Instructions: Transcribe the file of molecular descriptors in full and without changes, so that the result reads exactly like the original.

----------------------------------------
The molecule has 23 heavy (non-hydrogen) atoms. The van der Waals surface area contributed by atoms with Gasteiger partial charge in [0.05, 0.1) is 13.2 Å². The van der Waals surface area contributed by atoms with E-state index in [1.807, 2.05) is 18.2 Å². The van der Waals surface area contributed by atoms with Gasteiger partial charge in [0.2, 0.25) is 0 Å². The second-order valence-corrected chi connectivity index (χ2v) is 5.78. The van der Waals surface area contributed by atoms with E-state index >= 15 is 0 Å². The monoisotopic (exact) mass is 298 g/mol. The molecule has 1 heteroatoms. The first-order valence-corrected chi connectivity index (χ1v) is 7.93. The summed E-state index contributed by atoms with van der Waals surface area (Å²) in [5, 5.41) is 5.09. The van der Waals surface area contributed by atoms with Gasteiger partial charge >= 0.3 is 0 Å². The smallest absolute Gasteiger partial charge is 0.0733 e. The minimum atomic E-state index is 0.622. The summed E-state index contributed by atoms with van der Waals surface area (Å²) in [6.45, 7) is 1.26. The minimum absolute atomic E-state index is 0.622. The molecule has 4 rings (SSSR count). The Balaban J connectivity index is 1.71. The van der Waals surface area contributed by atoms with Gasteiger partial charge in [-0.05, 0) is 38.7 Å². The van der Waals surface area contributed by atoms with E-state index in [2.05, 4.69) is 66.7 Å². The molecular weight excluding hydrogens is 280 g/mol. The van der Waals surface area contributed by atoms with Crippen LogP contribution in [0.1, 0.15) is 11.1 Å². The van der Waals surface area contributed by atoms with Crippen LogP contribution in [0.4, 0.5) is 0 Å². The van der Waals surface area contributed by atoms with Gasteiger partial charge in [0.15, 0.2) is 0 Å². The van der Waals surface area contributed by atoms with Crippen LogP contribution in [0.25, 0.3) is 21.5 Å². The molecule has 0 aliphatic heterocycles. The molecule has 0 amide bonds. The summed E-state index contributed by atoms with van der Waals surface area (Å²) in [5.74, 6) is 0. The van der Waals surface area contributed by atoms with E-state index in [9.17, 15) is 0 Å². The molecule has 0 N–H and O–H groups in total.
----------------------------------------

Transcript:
The molecule has 23 heavy (non-hydrogen) atoms. The van der Waals surface area contributed by atoms with Gasteiger partial charge in [0.05, 0.1) is 13.2 Å². The van der Waals surface area contributed by atoms with E-state index in [1.807, 2.05) is 18.2 Å². The van der Waals surface area contributed by atoms with Gasteiger partial charge in [0.2, 0.25) is 0 Å². The second-order valence-corrected chi connectivity index (χ2v) is 5.78. The van der Waals surface area contributed by atoms with E-state index >= 15 is 0 Å². The monoisotopic (exact) mass is 298 g/mol. The molecule has 1 heteroatoms. The first-order valence-corrected chi connectivity index (χ1v) is 7.93. The summed E-state index contributed by atoms with van der Waals surface area (Å²) in [5, 5.41) is 5.09. The van der Waals surface area contributed by atoms with Gasteiger partial charge >= 0.3 is 0 Å². The smallest absolute Gasteiger partial charge is 0.0733 e. The minimum atomic E-state index is 0.622. The summed E-state index contributed by atoms with van der Waals surface area (Å²) in [6.45, 7) is 1.26. The minimum absolute atomic E-state index is 0.622. The molecule has 4 rings (SSSR count). The Balaban J connectivity index is 1.71. The van der Waals surface area contributed by atoms with Gasteiger partial charge in [-0.05, 0) is 38.7 Å². The van der Waals surface area contributed by atoms with E-state index in [2.05, 4.69) is 66.7 Å². The molecular weight excluding hydrogens is 280 g/mol. The van der Waals surface area contributed by atoms with Crippen LogP contribution in [0.1, 0.15) is 11.1 Å². The van der Waals surface area contributed by atoms with Crippen LogP contribution in [0.4, 0.5) is 0 Å². The van der Waals surface area contributed by atoms with Gasteiger partial charge in [0.15, 0.2) is 0 Å². The van der Waals surface area contributed by atoms with Crippen LogP contribution in [0.25, 0.3) is 21.5 Å². The molecule has 0 aliphatic heterocycles. The molecule has 0 amide bonds. The summed E-state index contributed by atoms with van der Waals surface area (Å²) in [5.74, 6) is 0. The van der Waals surface area contributed by atoms with E-state index in [9.17, 15) is 0 Å². The molecule has 0 N–H and O–H groups in total.